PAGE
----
A couple of years ago, I achieved two "Worsts" simultaneously: I was in the worst financial shape I'd ever been and the worst physical shape I'd ever been. Money was tight, and then-boyfriend and I had reached the comfortable, pasta-eating stage in our relationship, which was catching up with me. I got winded running up stairs and my wimpy little noodle-arms weren't good for much of anything.
Like most people, I was sick and tired of feeling sick and tired. I knew if I wanted to get in shape, I'd have to find a way to do it without spending any money. A gym membership was out of the question. I started keeping my eyes peeled for sales and scanning Craigslist and Freecycle daily.
In a month I'd collected about $60 worth of equipment that I'm still using to workout to this day, and believe it or not, I've used it to get in the best shape of my life. I have a long way to go; I've still only run 5k's and I'm certainly not winning any lifting competitions. But I feel confident saying that I know how to get fit for cheap, and I'm going to show you what you need so you can do it too.
1. Some new kicks ($25 to $50)
Shoes are the single most important piece of protective equipment you can buy if you're going to do any jogging, jumping or pretty much any other form of cardio that involves your feet leaving the ground. They protect your feet, ankles, shins and knees from impact. You may think that your old gym sneakers will do just fine, but the fact is that the interior structure of the sole of your shoe breaks down long before the shoe looks worn out. If your shoes are more than a year old, save yourself a lot of grief and buy a new pair.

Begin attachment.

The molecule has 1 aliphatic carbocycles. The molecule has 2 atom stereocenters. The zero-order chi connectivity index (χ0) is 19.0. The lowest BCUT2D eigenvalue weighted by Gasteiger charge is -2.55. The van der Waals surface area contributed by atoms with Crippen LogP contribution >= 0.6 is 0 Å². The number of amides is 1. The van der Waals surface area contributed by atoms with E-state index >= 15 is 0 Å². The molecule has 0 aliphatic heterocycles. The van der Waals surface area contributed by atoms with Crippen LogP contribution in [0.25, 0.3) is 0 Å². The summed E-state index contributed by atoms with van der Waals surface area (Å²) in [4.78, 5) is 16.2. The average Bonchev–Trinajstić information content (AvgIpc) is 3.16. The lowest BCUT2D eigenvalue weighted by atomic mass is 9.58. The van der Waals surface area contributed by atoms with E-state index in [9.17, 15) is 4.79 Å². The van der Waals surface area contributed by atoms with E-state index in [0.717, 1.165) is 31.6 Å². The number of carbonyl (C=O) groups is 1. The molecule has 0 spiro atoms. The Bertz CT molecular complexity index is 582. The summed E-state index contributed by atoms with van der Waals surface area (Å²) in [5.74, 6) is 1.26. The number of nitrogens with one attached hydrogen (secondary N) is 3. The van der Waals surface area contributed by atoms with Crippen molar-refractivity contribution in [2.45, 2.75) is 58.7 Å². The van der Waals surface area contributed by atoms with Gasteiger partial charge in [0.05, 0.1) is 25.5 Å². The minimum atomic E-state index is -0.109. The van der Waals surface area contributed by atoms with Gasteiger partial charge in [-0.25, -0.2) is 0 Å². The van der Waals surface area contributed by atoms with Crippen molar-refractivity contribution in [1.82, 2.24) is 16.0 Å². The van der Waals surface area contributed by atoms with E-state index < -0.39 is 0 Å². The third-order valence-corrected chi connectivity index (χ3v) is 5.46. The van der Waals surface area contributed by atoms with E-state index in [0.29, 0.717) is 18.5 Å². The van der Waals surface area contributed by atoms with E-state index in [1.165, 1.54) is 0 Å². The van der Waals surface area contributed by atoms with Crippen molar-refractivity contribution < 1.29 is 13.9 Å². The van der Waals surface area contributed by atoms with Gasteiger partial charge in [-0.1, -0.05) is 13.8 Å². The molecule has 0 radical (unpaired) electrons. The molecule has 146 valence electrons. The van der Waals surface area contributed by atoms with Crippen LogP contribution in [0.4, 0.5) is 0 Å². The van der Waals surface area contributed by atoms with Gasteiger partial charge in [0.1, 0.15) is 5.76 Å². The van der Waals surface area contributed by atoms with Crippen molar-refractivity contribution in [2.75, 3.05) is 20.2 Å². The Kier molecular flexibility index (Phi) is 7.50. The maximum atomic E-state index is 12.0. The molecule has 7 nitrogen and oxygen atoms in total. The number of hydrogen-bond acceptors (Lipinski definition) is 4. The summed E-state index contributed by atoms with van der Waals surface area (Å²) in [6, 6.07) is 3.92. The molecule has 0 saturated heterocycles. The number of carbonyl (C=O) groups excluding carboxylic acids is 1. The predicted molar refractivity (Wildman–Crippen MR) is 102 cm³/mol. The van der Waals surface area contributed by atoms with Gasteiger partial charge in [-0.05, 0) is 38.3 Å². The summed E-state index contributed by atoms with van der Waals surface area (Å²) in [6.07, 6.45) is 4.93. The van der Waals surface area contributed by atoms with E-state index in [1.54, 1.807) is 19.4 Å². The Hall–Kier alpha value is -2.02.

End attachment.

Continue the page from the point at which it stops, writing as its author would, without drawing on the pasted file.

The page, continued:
Don’t believe me? Ask any long-term runner if they’ve ever had shin splints. Observe the painful face that they make.
The good news is that you should be able to find a decent pair of shoes for $50 or less if you’re a good bargain shopper. This is the one and only time that I will advise you to buy name brand anything; do not try to save money by buying an off-brand. Stick with big names like Nike, Adidas, Asics, New balance, etc. With a no-name brand, you don't know if the construction of the shoe and the science behind it are solid. Look for outlets, look for sales, and look for last year’s styles. I got my most recent kicks at the Nike outlet for only $36 because they're discontinued.
2. Whatever safety equipment you think you might need ($0 to $20)
If you have occasional joint pain or you’ve had a sports injury before, don’t wait until you hurt yourself to buy protective gear. Just go buy whatever you think you might need. For example, I have shitty knees. One is perpetually shitty and the other is intermittently shitty. I wear these knee bands all the time when I exercise to lessen the pressure on my knees and I wear this knee brace when I feel like my knee needs more support. They are inexpensive and you’ll be glad you bought them.
3. A pair of hand weights (Optional! FREE to $20)
Bodyweight exercises are great for you and a very viable option if you’re trying to keep your equipment minimal. If that’s you, you can skip the hand weights entirely. Personally, I do a combination of bodyweight and hand weights. Some people just like the heft of a dumbbell.